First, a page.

The Recipe for Genuine Communication
by Jared Mabry, Chief Information Officer at HCA Healthcare UK
In the December 1960 issue of The Atlantic, Benjamin E. Mays, an American Baptist minister and civil rights leader, wrote an incredible article titled, “A Plea for Straight Talk Between the Races.” Within this beautifully written piece, Mays clearly articulates that even with the backdrop of set backs to race relations in the United States, it is open, honest, and sincere communication that is key to progress for the civil rights movement and to bridge the divides of the national discourse at that time. Simply put, “Honest communication is built on truth and integrity and upon respect of the one for the other.”
I will be the first to admit that after reading and reflecting on Mays’ article in The Atlantic, I couldn’t help but think the core message around the way we communicate as a society resonates just as clearly today as it did in 1960. In fact, it’s terrifying to think that 61 years after this article was written, in a time where people have more mechanisms to communicate with one another and with a broader reach than at any point previously in human history, we are still falling into the same traps. While a lot is being said every single day, how much of it is built on truth and integrity? How much of it is built upon a foundation of mutual respect?
While this topic echoes across both our personal and professional lives, let’s take a moment to focus on how we communicate in the work place. In my blog post introducing Genuine Communication, I focused on the idea that communication has to have meaning to both the sender and the receiver in order to have value. But let’s break that down one step further. What gives a message meaning? We only have to go as far as the wise words of Benjamin E. Mays to know that honest, meaningful communication needs three ingredients:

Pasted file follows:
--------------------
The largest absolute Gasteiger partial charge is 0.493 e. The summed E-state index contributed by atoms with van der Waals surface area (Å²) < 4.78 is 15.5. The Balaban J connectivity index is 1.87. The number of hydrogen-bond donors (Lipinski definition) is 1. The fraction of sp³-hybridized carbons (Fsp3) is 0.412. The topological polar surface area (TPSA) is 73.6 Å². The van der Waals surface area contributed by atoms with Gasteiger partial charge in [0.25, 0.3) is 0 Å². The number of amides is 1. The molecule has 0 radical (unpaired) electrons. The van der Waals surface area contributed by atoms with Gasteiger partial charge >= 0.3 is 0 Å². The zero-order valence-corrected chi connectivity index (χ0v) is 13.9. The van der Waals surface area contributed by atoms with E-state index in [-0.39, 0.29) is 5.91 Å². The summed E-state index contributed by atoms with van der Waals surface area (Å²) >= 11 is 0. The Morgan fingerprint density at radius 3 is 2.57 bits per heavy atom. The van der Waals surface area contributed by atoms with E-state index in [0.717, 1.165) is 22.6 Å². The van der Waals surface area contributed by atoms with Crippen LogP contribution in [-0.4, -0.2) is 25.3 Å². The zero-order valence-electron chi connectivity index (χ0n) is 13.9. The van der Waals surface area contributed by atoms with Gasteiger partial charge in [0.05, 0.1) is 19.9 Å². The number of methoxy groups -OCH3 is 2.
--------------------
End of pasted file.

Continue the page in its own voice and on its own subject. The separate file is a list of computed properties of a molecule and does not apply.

Truth - Genuine leaders speak from the heart. If you spend all of your time crafting a message that tries to play to every angle, you’ll come to find that not only has the truth been lost but so has your meaning.
Integrity - Genuine leaders speak from principle. If you have to sacrifice your principles in order to get a point across, is it a point worth making?
Respect - Genuine leaders speak with empathy. As you read your messages to others, read them as if they were coming from someone else to you. How would you feel or react? Let that empathy always be your guide.
Now let’s bring the two ideas together. Communication has to be meaningful in order to have value and meaningful communication must be formed on the basis of truth, integrity, and respect. That’s the secret to genuine communication.
I challenged you in my previous blog post to look back at all of the communication you had sent to colleagues, team members, and peers over the past month and reflect on how many of them you actually felt added value through having a shared sense of meaning. Now that you have the rest of the recipe in how to build truly genuine communications, go back and take a second look. How many of those same communications you felt had a shared sense of meaning also had a foundation of truth, integrity, and respect? I bet the ones you felt had the most impact certainly did. Now ask yourself, what would happen if all of my communications delivered that same effect? There’s no reason they can’t if you prioritize on making them genuine.
Benjamin E. Mays inspired, taught, and mentored a generation of young leaders like Martin Luther King Jr, Julian Bond, and Jackie Robinson who through their own achievements changed our world for the better. Through his words, actions, and convictions Mays is an amazing example of Genuine Leadership and continues to be an inspiration to us all.